Make sure livestock are fit to travel before making any arrangements
If there are any doubts about the health or ability of stock to cope with being transported, a vet should assess them, or they should not be transported. See Animal Welfare for more information. Note that moving livestock off the property is covered by legislation.
Visit the agistment property before signing an agreement
Get to know the owner or manager of the agistment property, and check:
- fencing in the agistment paddocks
- feed available in the paddocks and any change of diet problems
- freedom from disease, pests and weed problems
- water quality and quantity
- yards, stock handling facilities and unloading/loading arrangements.
You will want a written agistment agreement
To protect both parties, get a written agreement that specifies:
- the number and types of livestock
- the period of agistment
- biosecurity onto the property
- who is responsible for livestock management on the agistment property
- health and disease status and management of the agisted animals and animals already on the agistment property
- responsibility for feeding and general nutrition of agisted livestock
- responsibility for meeting livestock movement requirements
- the costs and payments
- conditions for termination of the agreement and biosecurity on return of livestock.
The aim of biosecurity is to limit the introduction of new pests, diseases or weeds onto the agistment or the home property.
We recommend that you make use of the practical information on the Farmbiosecurity website – part of the Farm Biosecurity Program, a joint initiative of Animal Health Australia (AHA) and Plant Health Australia (PHA).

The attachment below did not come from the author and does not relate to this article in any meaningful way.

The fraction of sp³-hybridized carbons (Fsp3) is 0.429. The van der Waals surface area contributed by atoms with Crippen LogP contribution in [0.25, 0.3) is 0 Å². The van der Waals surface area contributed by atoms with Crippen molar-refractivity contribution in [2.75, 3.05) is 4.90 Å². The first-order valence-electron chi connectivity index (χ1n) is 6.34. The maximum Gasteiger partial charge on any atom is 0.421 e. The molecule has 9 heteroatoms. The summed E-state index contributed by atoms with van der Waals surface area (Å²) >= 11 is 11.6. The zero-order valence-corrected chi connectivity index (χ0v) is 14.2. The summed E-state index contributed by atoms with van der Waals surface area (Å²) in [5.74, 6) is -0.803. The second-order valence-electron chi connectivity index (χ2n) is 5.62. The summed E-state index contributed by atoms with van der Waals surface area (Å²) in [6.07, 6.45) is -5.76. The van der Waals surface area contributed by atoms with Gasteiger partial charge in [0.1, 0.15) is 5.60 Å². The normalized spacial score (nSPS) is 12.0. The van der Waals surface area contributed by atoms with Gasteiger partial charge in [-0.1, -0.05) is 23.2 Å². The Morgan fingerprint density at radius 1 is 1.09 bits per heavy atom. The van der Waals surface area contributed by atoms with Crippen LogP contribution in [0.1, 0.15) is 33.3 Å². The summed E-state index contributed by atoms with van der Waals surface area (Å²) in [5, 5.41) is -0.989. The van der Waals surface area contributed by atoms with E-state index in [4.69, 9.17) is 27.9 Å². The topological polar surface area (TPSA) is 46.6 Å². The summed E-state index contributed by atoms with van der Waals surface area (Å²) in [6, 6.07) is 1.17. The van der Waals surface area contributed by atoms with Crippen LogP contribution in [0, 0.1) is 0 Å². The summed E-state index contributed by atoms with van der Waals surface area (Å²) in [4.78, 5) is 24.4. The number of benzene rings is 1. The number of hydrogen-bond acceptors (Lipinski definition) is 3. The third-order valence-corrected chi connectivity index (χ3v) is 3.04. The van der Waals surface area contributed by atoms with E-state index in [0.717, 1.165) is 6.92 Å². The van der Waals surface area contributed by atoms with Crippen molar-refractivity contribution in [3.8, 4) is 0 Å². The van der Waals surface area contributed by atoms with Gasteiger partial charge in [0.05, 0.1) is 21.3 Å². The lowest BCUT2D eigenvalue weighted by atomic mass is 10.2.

Clearly establish who will be responsible for the day-to-day husbandry of the animals. Ideally, sign a written agistment agreement with the agister, that clarifies all responsibilities:
- who will check the animals each day
- who is responsible for providing supplementary feed if necessary
- who is responsible for providing or organising for any treatment required by stock
- the time commitment of people offering agistment
- how to manage unintended matings leading to inadvertent pregnancies in stock
- who is the preferred vet in case stock become unwell or are injured during their time on the agistment property
- the responsibility for all costs associated with the agistment, including biosecurity requirements.
Prevent potential disease spread when agisting someone’s stock or seeking agistment for one's own stock.
To protect agisted stock, and other stock on the same property:
- request and provide as much information about the health of the stock as possible before agistment
- confine livestock from different properties to specific paddocks, or at a minimum, quarantine introduced animals in specific paddocks until their disease status is known.
Some specific diseases or pests that could be introduced into a herd/flock during agistment are:
Ovine Johne’s disease (OJD)
Flocks or properties known to be infected with OJD are not quarantined in WA, and owners should declare their status when entering into an agistment agreement.